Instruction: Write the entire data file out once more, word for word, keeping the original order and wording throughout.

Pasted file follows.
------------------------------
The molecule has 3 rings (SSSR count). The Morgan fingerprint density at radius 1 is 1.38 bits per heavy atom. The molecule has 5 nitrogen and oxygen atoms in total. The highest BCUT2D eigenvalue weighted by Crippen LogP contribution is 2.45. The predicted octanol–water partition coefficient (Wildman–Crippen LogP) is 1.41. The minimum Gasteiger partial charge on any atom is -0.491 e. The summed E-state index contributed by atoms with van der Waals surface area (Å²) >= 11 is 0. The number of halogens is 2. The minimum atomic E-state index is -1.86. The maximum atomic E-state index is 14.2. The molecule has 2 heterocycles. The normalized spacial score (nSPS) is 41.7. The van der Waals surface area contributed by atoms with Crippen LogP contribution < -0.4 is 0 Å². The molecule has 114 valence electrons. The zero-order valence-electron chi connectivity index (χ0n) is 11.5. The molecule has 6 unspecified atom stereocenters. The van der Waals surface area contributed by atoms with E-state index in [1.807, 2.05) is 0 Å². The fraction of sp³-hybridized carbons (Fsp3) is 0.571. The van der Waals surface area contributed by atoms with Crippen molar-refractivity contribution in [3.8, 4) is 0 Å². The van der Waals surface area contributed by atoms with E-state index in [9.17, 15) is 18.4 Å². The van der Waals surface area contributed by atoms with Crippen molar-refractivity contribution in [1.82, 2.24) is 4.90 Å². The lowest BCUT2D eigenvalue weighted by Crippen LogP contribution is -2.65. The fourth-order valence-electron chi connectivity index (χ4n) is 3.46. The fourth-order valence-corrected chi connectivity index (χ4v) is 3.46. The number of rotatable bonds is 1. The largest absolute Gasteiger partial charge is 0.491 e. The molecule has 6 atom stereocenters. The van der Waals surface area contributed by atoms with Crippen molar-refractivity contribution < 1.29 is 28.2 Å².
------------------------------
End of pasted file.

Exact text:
The molecule has 3 rings (SSSR count). The Morgan fingerprint density at radius 1 is 1.38 bits per heavy atom. The molecule has 5 nitrogen and oxygen atoms in total. The highest BCUT2D eigenvalue weighted by Crippen LogP contribution is 2.45. The predicted octanol–water partition coefficient (Wildman–Crippen LogP) is 1.41. The minimum Gasteiger partial charge on any atom is -0.491 e. The summed E-state index contributed by atoms with van der Waals surface area (Å²) >= 11 is 0. The number of halogens is 2. The minimum atomic E-state index is -1.86. The maximum atomic E-state index is 14.2. The molecule has 2 heterocycles. The normalized spacial score (nSPS) is 41.7. The van der Waals surface area contributed by atoms with Crippen LogP contribution < -0.4 is 0 Å². The molecule has 114 valence electrons. The zero-order valence-electron chi connectivity index (χ0n) is 11.5. The molecule has 6 unspecified atom stereocenters. The van der Waals surface area contributed by atoms with E-state index in [1.807, 2.05) is 0 Å². The fraction of sp³-hybridized carbons (Fsp3) is 0.571. The van der Waals surface area contributed by atoms with Crippen molar-refractivity contribution in [3.8, 4) is 0 Å². The van der Waals surface area contributed by atoms with E-state index in [9.17, 15) is 18.4 Å². The van der Waals surface area contributed by atoms with Crippen molar-refractivity contribution in [1.82, 2.24) is 4.90 Å². The lowest BCUT2D eigenvalue weighted by Crippen LogP contribution is -2.65. The fourth-order valence-electron chi connectivity index (χ4n) is 3.46. The fourth-order valence-corrected chi connectivity index (χ4v) is 3.46. The number of rotatable bonds is 1. The largest absolute Gasteiger partial charge is 0.491 e. The molecule has 6 atom stereocenters. The van der Waals surface area contributed by atoms with Crippen molar-refractivity contribution < 1.29 is 28.2 Å².